Aria DM-01 Electric Guitar Review

A stunning, Mosrite-style guitar meant for all sorts of vintage rock goodness

Cost: $379.00 new

Huge thanks to Kazu for sending me this awesome guitar!

Visit Arai & Co for more info on the DM-01

Overview and Final Score: 7.1

The Aria DM-01 is a modern take on a classic vintage guitar style beloved by thousands. Based on the classic Mosrite body shape, Johnny Ramone and Ventures fans alike will rejoice at the ability to get their hands on a great playing modern update. Part of the Retro Classic series, the DM-01 features a basswood body, maple neck, and Techwood fingerboard. The 25.5″ scale length guitar also holds 20 frets alongside chrome hardware, a tune-o-matic bridge, and floating, Jazzmaster-style tremolo system.

Dual APS-9 single coils, Aria’s take on P90’s, give the guitar a distinctly killer look and tone. The two soapbars are controlled via a standard 3-way selector switch as well as a volume and tone knob. Along with the Vintage White finish I received, the guitar is also available in Black and 3 Tone Sun-burst.

Sound: 7

The choice of P90’s as opposed to the Johnny Ramone set up, mini humbucker and single coil, really make this guitar more appealing for modern guitarists in my opinion. First off, the two P90’s are capable of a bit more variety of sound, and this guitar can go from searing lead squeals on the bridge to slapping country tones once you turn down the gain. The neck pickup is a bit muddy and notes get ill-defined, as expected with cheaper P90’s pickups that don’t have quite the brightness of Fender-style pups or the output of Gibson-esque humbuckers.

The best sounds were produced with just a bit of overdrive, courtesy of my tube screamer pedal, to push my Vox AC15 over the edge. The pickups break up really nicely and the guitar felt right at home amongst these garage rock tones. I don’t know if it is just my association with Mosrites and P90s, but this guitar really just inspired me to play noisy, classic punk and garage rock sounds, and it sounded best doing it. The pickups were fairly hot enough to rely on in a live setting, but I kept feeling myself moving towards my boost pedals, even when playing cleaner tones.

Playability: 6

The playability on this thing didn’t quite match up with how good it sounded. There are no major flaws on this guitar whatsoever, I just felt it needs a proper setup especially when compared to some of the other guitars I’ve reviewed. The fret edges were just a bit rough, and the guitar stayed in tune okay, it overall felt very average in that department as the trem bar would throw it out of tune after a 10-20 minutes of playing. This makes it more of an issue for live use, not so much bedroom or practice players though. The action was great out of the box however, and it is overall not too uncomfortable to play.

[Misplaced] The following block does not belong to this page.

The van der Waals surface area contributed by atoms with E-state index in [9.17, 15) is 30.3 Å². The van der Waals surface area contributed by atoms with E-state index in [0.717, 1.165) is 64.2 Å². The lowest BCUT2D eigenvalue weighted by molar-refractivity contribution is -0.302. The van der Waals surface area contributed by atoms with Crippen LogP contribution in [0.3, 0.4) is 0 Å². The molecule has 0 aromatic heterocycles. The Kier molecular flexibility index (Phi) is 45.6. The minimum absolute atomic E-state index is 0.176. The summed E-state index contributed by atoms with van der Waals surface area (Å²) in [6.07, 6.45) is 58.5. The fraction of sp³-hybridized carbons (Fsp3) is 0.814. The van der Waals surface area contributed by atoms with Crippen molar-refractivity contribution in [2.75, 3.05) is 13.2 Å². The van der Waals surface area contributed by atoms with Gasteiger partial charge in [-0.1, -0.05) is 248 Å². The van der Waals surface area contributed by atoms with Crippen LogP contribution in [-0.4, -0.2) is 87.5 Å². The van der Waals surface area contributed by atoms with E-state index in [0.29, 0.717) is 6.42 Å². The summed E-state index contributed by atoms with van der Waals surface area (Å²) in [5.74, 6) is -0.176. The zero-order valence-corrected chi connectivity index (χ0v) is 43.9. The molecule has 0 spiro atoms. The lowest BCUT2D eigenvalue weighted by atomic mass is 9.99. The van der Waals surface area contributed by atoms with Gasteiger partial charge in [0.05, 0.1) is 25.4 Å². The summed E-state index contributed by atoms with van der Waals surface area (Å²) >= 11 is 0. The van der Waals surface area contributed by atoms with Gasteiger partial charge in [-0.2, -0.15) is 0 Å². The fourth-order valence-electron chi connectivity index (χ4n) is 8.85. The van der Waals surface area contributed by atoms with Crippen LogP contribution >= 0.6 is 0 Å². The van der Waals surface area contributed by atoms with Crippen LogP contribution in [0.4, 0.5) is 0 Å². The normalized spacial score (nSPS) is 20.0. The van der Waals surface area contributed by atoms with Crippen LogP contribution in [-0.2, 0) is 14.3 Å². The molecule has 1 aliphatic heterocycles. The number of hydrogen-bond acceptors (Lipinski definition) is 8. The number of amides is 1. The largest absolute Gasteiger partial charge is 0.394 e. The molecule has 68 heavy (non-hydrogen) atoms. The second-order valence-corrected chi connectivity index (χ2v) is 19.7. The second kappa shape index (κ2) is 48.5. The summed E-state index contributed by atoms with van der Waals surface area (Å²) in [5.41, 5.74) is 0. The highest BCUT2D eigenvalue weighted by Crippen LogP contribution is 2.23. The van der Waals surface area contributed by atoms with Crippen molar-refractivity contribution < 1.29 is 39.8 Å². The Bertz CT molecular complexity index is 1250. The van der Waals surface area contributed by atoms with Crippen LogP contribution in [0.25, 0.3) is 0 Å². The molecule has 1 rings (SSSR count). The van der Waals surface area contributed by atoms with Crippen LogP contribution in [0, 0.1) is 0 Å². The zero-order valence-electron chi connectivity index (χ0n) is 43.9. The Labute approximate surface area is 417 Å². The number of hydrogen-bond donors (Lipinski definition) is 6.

Finish & Construction: 7.5

Overall, the DM-01 is very well put together and I found no major flaws, dents, scratches or other issues. Of course the guitar could use a set up as I said before, but that’s not a huge disappointment especially at this price. The finish looks great and seems very durable, especially considering the guitar wasn’t shipped in a case, and survived fine inside the cardboard box. The finish on the back of the neck is just a bit too thin and cheap feeling to me, and I much preferred the high gloss on the back of the other Aria I received, the Retro-1532. The wiring seemed well down when I cracked it open, and there isn’t any excess buzz from any components of the guitar, besides the slightly noisy single coils.

Value: 8

The DM-01 is a great guitar at a great price, coming in at just under $400. I think it fits best in the hands of garage rock fans, punk rock players, and those who like their guitars to look just a bit different. While it is a larger scale length, it might also make a great and affordable alternative to a Gibson DC Les Paul Junior. The guitar also gets extra points here because it is one of the cheapest options out there for this guitar design. Eastwood makes some great models just like this, but most are far closer to $1000 than to $400. Danelectro’s similar models also come in well north of that benchmark, like the $800 ’64 Guitar. For the money, it just plays and sounds above average and will help you stick out of the crowd, not sure you can ask for much else out of the DM-01.

Published by Matt Dunn

Guitar and music journalist for and as well as a contributor for and Reach out to talk about guitars, commission a partscaster, or ask for a review.

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